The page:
Felino S. Garcia’s thirteen stories in “Sa Pagtunod sang Adlaw” reconnect Hiligaynon speakers with a language they rarely use—consciously and correctly—these days. Native speakers scarcely speak Hiligaynon the way most characters in these stories do.

In this collection, the narrator’s voice, whether it be that of a brother’s , son’s, friend’s, classmate’s, teacher’s, lover’s –in the closet or out—overtly indulges in using Ilonggo idioms. To someone who hopes to get a slice of what and how it feels to be Ilonggo, this collection may well be his User’s Manual. And the reader does not need to equip himself with specialist knowledge to be able to plod through the landscapes of these stories. Garcia shows you around Iloilo and Bacolod’s old haunts in black and white period photographs.


“Ginhingadlan ang nasambit nga barangay nga golf kay yara siya nahamtang sa mga nakilid kag nahilit nga bahin sang Sta. Barbara Golf and Country Club nga gintukod pa sadto sang mga Amerikano… Si San Sebastian ang patron sang ila simbahan gani nga ginahiwat ang piyesta sa bulan sang Enero isa ka semana pagkatapos ang pag saulog sang

Dinagyang kag kon kaisa nagadulugan ang ila kahiwatan (“Abyan”).


Ako naman ginadul ong sang amon driver sakay ang Volkswagen nga trodback halin sa Airport Subdivision nga nagaagi lang gid sa bag o nga nahuman nga police department building sa tunga sang kakugonan sa Kalye Magsaysay kag magaliko ini sa nawala kag magataklad sa taytay sang San Antonio Abad diretso na dayon sa Lizares ….”

While reading these passages, you cannot gloss over the natural sing song rhythm of Hiligaynon and the tell-tale sweetness that comes along with it. More than that, there does seem to be a “vintage” resonance to the way Garcia employs Hiligaynon to tell his “kalipay kag kasubu, kasadya kag kasakit, pagkadlaw kag pagkagha (joy and sorrow, lightness and pain, laughter and hurt). Nor can you miss the sense of pride (read rhapsodizing)with which the narrator’s point of view takes a cursory look at Ilonggo lore– whether it is set in the Old Queen City of the South or across the Strait to the City of Smiles.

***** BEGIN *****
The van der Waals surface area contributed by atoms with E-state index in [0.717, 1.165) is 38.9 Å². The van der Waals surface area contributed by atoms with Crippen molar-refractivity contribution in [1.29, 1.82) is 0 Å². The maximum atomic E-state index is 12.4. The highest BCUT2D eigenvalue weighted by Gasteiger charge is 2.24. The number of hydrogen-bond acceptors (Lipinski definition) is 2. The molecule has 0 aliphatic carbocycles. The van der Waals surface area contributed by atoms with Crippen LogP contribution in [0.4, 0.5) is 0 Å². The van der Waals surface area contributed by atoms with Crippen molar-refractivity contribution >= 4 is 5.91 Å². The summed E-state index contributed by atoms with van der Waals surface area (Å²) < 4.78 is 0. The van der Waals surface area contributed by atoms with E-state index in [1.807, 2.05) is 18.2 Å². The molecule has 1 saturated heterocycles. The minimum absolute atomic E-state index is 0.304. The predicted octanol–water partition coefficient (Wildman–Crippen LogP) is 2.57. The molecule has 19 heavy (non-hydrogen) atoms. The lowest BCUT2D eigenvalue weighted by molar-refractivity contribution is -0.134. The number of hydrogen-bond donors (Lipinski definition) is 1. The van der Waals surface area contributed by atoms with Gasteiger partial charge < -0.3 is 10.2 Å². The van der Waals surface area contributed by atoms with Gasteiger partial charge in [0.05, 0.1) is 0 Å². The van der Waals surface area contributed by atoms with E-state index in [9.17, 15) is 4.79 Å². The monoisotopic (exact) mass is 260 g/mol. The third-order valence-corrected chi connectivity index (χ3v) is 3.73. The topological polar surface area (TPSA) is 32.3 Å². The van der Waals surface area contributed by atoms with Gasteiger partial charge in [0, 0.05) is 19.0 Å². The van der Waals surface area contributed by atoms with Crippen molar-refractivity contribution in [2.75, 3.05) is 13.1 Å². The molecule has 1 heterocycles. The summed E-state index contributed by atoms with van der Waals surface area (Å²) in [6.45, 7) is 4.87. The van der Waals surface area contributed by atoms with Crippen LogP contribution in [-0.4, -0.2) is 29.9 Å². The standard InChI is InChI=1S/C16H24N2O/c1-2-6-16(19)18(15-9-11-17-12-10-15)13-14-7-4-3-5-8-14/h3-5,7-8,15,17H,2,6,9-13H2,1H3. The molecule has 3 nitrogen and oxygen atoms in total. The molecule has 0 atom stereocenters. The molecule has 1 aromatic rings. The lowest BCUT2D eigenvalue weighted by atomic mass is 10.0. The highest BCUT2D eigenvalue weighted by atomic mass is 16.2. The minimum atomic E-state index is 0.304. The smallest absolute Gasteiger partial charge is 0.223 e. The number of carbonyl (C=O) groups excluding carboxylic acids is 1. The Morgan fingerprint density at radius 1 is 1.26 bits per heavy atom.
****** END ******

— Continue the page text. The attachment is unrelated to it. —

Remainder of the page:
Garcia makes no attempt at couching his stories in highly symbolic motifs. To a writer who has earned an advanced degree in survival aesthetics from the University of Hard Knocks, all this merely comes down to artifice. In pedantic terms–for students of literature and creative writing– what Garcia does is to veer away from the writer’s habit of stylizing narrative in the order of formalist fiction method.

To Garcia writing is more than just craft—it is achieving authenticity: “ While technique or craft is aesthetically necessary for good writing, writers also achieve authenticity, honesty, sincerity, truth, justice, among other non-formalist stringent exigencies in their writing when they write from their very own lives. Personally, more than form or craft, I write ever conscious of my subject-position as a middle class gay Negrense of the Third World.”

The stories are told in a slightly elevated kind of Hiligaynon. But fans of pulp fiction will surely find enough pleasure in the confessionals: “Panuadon sang Isa ka Subang”, “Hibubun-ot”, “Sa Hingapusan”, “Paathag”, “Ang Tiyo”

However, we shouldn’t overlook the craft at work in the collection. The best story, as far as stories go, is “Si Araceli.” It is told in such a bare and strip down manner that it cannot go anywhere but straight between the reader’s eyes. Call it bildungsroman or initiation fiction—either way, it offers up a complex story pretending to be a simple narrative. “Si Araceli” provides a whole new definition of gayness at an early age.